Title

Differences in hope, core self-evaluations, emotional well-being, and health risk behaviors in freshman university students

Publication Date

2019-10-01

UMMS Affiliation

Division of Preventive and Behavioral Medicine, Department of Medicine; Graduate School of Nursing

Document Type

Article

Disciplines

Health Psychology | Mental and Social Health | Nursing | Psychiatry and Psychology | Psychological Phenomena and Processes

Abstract

The purpose of this cross-sectional anonymous survey study was to explore differences in hope, core self-evaluations (CSE), emotional well-being, health risk behaviors, and academic performance by gender, race, and social desirability in a sample of freshman university students. Four hundred and ninety-five freshmen ages 18 to 21 (M age 18.4), 67% female attending a large public university in the Northeast participated in the study. A Health Risk Behavior Score, with scores ranging from 3 to 9, was calculated by creating risk categories for drug use, alcohol use, and sexual risk-taking. Hope and health risk behaviors did not differ by gender, however, men reported higher CSE and emotional well-being. There were racial differences in hope, CSE, emotional well-being, and health risk behaviors. Nurses and researchers should consider gender and racial differences when designing or implementing hope interventions. Future researchers should compare their findings with ours for patterns or convergence and divergence and aim for larger representative samples of nonwhite groups. These are necessary next steps to advance the understanding of the role hope may play in promoting mental health among diverse college students.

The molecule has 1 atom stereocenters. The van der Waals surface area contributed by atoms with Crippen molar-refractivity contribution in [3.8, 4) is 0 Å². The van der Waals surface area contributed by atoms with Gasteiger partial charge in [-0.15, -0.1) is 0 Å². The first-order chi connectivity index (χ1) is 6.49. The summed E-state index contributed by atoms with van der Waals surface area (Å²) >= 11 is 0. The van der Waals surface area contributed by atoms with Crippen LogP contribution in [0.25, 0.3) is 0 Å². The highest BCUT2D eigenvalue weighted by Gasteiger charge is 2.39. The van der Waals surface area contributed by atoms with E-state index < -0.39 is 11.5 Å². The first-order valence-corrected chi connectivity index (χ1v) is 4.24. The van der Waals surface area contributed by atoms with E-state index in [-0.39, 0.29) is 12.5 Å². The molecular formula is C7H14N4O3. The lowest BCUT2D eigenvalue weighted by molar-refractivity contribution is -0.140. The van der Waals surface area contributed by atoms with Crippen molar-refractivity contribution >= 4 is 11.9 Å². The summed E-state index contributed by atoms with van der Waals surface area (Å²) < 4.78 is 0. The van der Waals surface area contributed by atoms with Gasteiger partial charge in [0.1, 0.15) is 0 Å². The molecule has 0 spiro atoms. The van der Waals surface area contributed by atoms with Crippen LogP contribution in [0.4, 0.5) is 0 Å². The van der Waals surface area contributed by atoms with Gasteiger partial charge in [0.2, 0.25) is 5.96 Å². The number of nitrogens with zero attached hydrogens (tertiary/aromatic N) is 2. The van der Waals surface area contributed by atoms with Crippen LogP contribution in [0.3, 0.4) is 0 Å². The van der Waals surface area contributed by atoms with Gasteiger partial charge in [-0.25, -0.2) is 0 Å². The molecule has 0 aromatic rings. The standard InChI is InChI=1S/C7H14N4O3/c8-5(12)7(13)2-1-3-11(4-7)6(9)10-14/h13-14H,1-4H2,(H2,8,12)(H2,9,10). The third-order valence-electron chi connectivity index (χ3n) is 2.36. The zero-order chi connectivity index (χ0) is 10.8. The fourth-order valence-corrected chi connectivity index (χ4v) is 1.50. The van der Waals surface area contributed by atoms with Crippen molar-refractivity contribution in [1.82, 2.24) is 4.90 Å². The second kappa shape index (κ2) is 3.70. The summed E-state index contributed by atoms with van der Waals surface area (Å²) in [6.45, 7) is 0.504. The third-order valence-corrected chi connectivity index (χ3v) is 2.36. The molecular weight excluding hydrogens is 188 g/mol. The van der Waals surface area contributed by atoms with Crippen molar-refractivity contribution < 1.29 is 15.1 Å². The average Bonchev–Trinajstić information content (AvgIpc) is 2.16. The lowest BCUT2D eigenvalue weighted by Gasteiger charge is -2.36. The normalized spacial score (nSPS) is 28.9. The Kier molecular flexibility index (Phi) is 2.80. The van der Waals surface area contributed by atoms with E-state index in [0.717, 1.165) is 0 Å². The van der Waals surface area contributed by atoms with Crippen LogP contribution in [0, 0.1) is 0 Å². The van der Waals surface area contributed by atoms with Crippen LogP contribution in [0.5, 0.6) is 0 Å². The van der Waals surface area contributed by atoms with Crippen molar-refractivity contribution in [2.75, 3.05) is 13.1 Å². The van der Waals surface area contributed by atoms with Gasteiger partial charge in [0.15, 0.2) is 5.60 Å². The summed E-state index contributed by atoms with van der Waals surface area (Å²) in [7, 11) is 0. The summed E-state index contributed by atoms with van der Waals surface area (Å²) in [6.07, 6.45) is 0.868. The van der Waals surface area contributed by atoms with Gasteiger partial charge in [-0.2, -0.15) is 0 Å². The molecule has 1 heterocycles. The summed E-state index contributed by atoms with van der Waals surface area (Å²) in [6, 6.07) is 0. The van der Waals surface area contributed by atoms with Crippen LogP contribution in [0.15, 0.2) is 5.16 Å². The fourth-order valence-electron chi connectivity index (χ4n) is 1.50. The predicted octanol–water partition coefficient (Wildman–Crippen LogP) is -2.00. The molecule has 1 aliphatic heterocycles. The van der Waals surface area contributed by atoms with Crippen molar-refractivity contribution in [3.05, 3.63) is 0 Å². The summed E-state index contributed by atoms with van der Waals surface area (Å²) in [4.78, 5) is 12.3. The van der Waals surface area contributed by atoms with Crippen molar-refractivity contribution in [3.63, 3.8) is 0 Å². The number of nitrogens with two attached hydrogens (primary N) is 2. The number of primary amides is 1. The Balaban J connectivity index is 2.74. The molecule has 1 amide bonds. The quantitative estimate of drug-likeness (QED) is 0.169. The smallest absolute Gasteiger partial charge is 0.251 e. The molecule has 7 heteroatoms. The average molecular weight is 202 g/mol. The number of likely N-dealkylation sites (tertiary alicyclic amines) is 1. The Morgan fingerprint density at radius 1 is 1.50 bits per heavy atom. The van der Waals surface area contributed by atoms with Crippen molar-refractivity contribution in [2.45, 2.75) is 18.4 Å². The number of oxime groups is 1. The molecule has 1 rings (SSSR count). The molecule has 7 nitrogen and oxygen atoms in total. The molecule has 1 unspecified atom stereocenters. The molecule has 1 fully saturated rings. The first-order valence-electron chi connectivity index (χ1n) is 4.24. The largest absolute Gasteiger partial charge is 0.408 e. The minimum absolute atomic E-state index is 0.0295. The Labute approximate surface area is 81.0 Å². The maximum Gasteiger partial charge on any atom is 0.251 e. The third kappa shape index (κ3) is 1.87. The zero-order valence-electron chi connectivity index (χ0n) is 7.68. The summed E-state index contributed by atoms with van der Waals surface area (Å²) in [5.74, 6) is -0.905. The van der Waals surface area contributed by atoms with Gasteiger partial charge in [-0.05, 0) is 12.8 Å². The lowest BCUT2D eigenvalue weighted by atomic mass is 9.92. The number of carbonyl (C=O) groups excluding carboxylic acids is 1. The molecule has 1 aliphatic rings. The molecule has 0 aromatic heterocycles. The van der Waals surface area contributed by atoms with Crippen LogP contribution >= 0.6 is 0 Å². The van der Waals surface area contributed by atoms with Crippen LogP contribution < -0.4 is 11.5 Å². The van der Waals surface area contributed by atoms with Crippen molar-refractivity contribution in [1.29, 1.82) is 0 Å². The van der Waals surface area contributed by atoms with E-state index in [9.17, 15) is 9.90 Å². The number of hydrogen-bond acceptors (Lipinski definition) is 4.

Keywords

core self‐evaluations, emotional well‐being, hope, sexual risk‐taking, substance use, young adults

DOI of Published Version

10.1111/nuf.12364

Source

Griggs S, Crawford SL. Differences in hope, core self-evaluations, emotional well-being, and health risk behaviors in freshman university students. Nurs Forum. 2019 Oct;54(4):505-512. doi: 10.1111/nuf.12364. Epub 2019 Jul 16. PMID: 31309592; PMCID: PMC6856360. Link to article on publisher's site

Journal/Book/Conference Title

Nursing forum

Related Resources

Link to Article in PubMed

PubMed ID

31309592

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